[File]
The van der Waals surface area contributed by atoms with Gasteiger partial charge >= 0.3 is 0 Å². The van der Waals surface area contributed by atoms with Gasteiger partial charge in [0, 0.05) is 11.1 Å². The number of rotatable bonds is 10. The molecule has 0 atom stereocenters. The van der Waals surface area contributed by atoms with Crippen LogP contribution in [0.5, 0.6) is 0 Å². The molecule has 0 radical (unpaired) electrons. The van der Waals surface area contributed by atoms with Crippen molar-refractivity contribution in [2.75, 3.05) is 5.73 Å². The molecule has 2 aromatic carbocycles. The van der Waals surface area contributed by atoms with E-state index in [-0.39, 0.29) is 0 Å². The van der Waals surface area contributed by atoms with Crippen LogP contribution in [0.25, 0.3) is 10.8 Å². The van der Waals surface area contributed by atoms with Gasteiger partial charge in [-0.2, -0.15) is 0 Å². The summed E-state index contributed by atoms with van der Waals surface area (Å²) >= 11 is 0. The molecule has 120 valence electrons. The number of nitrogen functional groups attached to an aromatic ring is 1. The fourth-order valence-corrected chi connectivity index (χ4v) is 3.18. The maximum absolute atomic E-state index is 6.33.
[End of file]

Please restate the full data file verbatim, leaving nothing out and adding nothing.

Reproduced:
The van der Waals surface area contributed by atoms with Gasteiger partial charge >= 0.3 is 0 Å². The van der Waals surface area contributed by atoms with Gasteiger partial charge in [0, 0.05) is 11.1 Å². The number of rotatable bonds is 10. The molecule has 0 atom stereocenters. The van der Waals surface area contributed by atoms with Crippen LogP contribution in [0.5, 0.6) is 0 Å². The molecule has 0 radical (unpaired) electrons. The van der Waals surface area contributed by atoms with Crippen molar-refractivity contribution in [2.75, 3.05) is 5.73 Å². The molecule has 2 aromatic carbocycles. The van der Waals surface area contributed by atoms with E-state index in [-0.39, 0.29) is 0 Å². The van der Waals surface area contributed by atoms with Crippen LogP contribution in [0.25, 0.3) is 10.8 Å². The van der Waals surface area contributed by atoms with Gasteiger partial charge in [-0.2, -0.15) is 0 Å². The summed E-state index contributed by atoms with van der Waals surface area (Å²) >= 11 is 0. The molecule has 120 valence electrons. The number of nitrogen functional groups attached to an aromatic ring is 1. The fourth-order valence-corrected chi connectivity index (χ4v) is 3.18. The maximum absolute atomic E-state index is 6.33.